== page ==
“Based on in-depth ethnography, this book presents a fresh and theoretically provocative view of some of the most prized, but least documented, African-based music and dance traditions of the Americas—as they exist today rather than in some idealized past.”
–Kenneth Bilby, author of True-Born Maroons, and Words of Our Mouth, Meditations of Our Heart
How do people in an intensely multicultural city live alongside one another while maintaining clear boundaries? This question is at the core of Corinna Campbell’s fascinating study The Cultural Work: Maroon Performance in Paramaribo, Suriname, which illustrates how the Maroons (descendants of escaped slaves) of Suriname, on the northern coast of South America, have used culture-representational performance to sustain and advocate for their communities within Paramaribo, the capital.
Based on the author’s long-term fieldwork, The Cultural Work focuses on three distinct collectives—Kifoko, Saisa, and Fiamba—known locally as “cultural groups” (cultureel groepen), all of which specialize in the music and dance traditions of the Maroons of Suriname and neighboring French Guyana. Weaving together performance analysis, ethnography, and critical theory, Campbell demonstrates the broad spectrum of functions and meanings that culture-representational performance can have, while highlighting competing pressures that feature prominently in the lives of Maroons in Paramaribo. She suggests that ambivalence—fundamental to the folkloric enterprise and magnified here by the urban Maroons’ social circumstances—enhances possibilities for social criticism for performers and audiences alike.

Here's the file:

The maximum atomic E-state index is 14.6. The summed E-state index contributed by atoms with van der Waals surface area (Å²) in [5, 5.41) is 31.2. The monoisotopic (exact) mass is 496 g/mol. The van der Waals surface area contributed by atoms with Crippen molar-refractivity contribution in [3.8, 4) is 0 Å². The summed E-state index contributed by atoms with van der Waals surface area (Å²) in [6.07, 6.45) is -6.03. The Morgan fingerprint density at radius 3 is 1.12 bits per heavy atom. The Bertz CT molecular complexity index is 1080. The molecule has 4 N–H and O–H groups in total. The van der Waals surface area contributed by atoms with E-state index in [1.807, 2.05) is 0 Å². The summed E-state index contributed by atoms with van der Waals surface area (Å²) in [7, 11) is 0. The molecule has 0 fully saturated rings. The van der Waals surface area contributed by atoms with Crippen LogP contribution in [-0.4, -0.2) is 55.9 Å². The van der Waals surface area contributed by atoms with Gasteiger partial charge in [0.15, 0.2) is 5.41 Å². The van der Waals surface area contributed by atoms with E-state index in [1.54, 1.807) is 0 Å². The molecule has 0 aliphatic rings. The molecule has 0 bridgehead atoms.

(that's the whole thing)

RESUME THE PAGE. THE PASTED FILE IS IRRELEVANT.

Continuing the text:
A vital contribution to scholarship that seeks to broaden our knowledge of the cultural map of the African diaspora in South America, Latin America, and the Caribbean, this interdisciplinary book will be a valuable resource for scholars and students of ethnomusicology, dance studies, performance studies, and anthropology.
CORINNA CAMPBELL received her PhD from Harvard University in 2012 and is assistant professor of music at Williams College. Her work focuses primarily on traditional genres of music and dance throughout the African Diaspora, with particular interest in Suriname and Ghana. Her research has been funded by Fulbright Program, Harvard University’s David Rockefeller Center for Latin American Studies, and the Andrew W. Mellon Foundation.